For all of the potential market movers that anyone can discuss so far in 2019, we really haven't seen any concerted effort to take yields higher or lower from key technical levels.  The higher of those levels was implied by late 2018 trading and the floor was seen 2 days into 2019.  These can be seen as the upper and lower horizontal lines on today's chart.

But bonds weren't content to merely trade in that historically narrow range.  By February, the horizontal levels shrunk from 2.82 to 2.75, and from 2.55 to 2.62.  And even then, the predisposition has been to trade narrower and narrower (yellow lines).  This so-called consolidation range is now clearly living on borrowed time, as it won't take much movement in either direction to break.

2019-2-19 open

Keep in mind that when the yellow lines are broken, we're looking for "confirmation" in the form of follow through.  In other words, if yields were to break the line today, that means we'd be looking for the line to stay broken tomorrow and perhaps the next day before considering the breakout to be "confirmed" (i.e. something that has a better than 50% chance to last). 

Even then, the safer assumption about a break of the consolidation range would be that it gives way to the previous horizontal range with 2.55% and 2.82% being the boundaries.  Once one of those is broken, we'll know we're seeing the next big move.

This week is fairly light in terms of economic data and events with 2 key exceptions.  Wednesday afternoon brings the Minutes from the most recent Fed meeting.  With the Fed's stance seemingly in flux, every little bit of insight is a potential market mover.  The following morning brings the first Durable Goods report we've seen since before the government shutdown.  Given the market's willingness to react to last week's Retail Sales report, we'd have to assume there's plenty of reaction potential here as well.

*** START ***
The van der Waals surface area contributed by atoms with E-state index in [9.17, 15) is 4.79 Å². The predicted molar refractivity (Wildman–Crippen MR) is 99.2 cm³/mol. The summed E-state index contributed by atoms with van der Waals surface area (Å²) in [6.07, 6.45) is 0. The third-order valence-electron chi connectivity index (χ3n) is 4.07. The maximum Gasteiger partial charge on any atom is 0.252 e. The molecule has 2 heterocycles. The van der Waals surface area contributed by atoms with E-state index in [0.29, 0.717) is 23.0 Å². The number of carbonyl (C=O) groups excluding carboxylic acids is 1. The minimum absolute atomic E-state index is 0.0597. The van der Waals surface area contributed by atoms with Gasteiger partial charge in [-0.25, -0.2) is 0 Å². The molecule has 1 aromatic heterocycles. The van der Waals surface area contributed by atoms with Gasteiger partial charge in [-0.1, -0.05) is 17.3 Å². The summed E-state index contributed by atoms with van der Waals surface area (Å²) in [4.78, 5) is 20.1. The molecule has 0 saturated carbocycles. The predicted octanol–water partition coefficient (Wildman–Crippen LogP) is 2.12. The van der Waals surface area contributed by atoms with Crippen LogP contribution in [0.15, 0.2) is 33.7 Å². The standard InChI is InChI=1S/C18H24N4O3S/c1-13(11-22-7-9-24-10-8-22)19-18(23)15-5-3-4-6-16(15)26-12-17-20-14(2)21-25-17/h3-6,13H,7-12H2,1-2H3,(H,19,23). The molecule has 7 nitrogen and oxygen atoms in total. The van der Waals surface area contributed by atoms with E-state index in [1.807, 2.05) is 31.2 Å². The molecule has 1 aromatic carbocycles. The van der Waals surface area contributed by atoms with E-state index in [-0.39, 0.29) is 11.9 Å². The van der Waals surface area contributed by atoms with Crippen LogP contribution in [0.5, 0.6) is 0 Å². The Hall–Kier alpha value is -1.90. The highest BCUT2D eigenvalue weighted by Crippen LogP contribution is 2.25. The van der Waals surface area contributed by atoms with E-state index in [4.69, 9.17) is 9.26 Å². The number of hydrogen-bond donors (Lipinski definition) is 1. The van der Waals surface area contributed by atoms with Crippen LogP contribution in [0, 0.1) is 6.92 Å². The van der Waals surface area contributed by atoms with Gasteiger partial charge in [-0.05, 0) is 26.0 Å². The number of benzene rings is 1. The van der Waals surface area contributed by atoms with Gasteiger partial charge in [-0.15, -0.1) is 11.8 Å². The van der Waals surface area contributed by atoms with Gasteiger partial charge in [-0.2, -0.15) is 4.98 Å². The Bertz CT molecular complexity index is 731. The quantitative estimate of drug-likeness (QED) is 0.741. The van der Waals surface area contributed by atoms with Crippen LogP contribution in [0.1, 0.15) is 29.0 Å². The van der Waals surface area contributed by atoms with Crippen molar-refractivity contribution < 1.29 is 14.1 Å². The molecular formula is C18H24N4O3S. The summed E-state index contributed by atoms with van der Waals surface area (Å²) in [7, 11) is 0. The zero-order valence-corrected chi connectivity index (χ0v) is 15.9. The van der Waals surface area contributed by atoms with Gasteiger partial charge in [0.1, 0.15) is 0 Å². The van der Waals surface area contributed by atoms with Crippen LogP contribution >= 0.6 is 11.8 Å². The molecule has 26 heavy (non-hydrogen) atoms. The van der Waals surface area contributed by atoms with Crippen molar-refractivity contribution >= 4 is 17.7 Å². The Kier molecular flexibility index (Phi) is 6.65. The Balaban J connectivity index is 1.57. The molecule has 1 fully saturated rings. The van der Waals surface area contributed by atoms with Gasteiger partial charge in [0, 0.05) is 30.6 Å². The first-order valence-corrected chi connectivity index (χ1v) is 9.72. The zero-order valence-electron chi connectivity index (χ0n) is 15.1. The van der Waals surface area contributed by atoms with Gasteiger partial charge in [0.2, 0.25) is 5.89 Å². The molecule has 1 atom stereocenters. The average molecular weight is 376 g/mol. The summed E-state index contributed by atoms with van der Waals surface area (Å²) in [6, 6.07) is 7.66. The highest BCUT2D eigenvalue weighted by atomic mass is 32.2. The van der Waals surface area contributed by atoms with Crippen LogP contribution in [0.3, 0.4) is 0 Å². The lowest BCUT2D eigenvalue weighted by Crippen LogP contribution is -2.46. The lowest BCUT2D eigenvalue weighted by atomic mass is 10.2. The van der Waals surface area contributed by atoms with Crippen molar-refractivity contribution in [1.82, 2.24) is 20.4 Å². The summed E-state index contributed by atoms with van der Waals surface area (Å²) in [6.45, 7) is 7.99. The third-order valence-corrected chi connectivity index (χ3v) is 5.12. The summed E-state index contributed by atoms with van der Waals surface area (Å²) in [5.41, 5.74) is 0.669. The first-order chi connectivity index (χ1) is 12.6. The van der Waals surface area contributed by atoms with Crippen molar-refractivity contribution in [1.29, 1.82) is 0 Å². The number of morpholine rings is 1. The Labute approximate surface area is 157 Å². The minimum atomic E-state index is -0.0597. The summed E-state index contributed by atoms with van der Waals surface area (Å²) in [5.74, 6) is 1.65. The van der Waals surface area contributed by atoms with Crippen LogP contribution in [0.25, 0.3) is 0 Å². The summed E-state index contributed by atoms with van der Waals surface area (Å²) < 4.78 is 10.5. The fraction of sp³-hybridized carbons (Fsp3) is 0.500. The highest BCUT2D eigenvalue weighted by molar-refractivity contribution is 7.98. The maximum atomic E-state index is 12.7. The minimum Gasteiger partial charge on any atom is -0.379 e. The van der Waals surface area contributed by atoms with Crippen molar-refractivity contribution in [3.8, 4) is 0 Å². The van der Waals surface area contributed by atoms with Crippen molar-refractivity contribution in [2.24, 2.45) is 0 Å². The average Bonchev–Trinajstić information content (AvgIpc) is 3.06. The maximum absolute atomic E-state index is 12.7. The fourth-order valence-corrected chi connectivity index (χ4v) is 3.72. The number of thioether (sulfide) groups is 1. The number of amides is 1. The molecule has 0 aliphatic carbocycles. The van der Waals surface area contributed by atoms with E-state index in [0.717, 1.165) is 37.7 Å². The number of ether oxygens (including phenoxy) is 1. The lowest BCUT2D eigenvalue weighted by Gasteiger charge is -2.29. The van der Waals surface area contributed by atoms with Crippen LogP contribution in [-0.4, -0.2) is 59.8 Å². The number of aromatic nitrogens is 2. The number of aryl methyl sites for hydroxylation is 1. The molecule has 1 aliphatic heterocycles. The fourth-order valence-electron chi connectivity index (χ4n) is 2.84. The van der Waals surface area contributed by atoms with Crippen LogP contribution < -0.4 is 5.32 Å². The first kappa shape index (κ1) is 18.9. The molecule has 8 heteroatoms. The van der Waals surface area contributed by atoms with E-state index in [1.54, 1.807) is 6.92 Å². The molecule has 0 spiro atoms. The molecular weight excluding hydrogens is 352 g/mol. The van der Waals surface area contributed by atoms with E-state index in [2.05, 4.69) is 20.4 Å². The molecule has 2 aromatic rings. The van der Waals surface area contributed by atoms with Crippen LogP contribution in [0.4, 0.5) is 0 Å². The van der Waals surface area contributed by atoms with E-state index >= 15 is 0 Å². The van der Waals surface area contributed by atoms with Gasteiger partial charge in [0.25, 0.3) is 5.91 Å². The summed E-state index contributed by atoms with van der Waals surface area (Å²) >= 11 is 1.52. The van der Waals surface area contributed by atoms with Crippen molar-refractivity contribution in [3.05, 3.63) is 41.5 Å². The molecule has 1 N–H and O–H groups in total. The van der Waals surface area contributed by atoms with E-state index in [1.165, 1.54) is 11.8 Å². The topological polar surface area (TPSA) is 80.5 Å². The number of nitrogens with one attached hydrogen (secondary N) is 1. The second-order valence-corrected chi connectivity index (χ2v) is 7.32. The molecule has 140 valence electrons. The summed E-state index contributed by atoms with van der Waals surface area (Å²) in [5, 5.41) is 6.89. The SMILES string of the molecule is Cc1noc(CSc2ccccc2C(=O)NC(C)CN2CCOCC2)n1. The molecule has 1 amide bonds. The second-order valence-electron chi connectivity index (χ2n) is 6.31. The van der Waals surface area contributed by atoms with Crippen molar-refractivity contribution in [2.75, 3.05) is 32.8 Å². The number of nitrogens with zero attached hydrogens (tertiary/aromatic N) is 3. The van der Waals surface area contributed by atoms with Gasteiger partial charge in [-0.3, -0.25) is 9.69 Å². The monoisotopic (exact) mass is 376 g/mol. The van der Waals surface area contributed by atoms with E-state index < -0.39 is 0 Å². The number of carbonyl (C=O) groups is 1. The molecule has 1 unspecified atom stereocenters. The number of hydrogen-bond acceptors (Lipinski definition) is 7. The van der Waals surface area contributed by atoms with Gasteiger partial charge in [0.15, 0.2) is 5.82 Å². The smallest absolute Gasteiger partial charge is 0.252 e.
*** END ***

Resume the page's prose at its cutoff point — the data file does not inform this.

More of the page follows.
A word of caution for those of you who are logically reading into the bigger picture implications of December Retail Sales (and potentially other delayed December data): If subsequent reports make December look like an aberration due to the shutdown, the bounce back toward weaker levels in bonds could be fairly abrupt.  Realistically, January's data should be affected as well.  This is one of the reasons I've continued to suggest that it won't be until mid-March that we're most likely to get the market's final answer with respect to the next big dose of momentum.  If there's a reassuring, saving grace, it's the widespread agreement and/or fear about a major European economic slowdown.

MBS Pricing Snapshot
Pricing shown below is delayed, please note the timestamp at the bottom. Real time pricing is available via MBS Live.
FNMA 3.5
100-07 : +0-02
10 YR
2.6430 : -0.0230
Pricing as of 2/19/19 9:10AMEST

Tomorrow's Economic Calendar
Time Event Period Forecast Prior
Tuesday, Feb 19
10:00 NAHB housing market indx Feb 59 58
Wednesday, Feb 20
7:00 MBA Purchase Index w/e 237.7
7:00 Mortgage Refinance Index w/e 1052.4
Thursday, Feb 21
8:30 Philly Fed Business Index * Feb 14.0 17.0
8:30 Durable goods (%)* Dec 0.2 0.7
8:30 Nondefense ex-air (%)* Dec 0.2 -0.6
8:30 Jobless Claims (k) w/e 229 239
10:00 Exist. home sales % chg (%)* Jan 0.8 -6.4
10:00 Leading index chg mm (%) Jan 0.1 -0.1
10:00 Existing home sales (ml)* Jan 5.00 4.99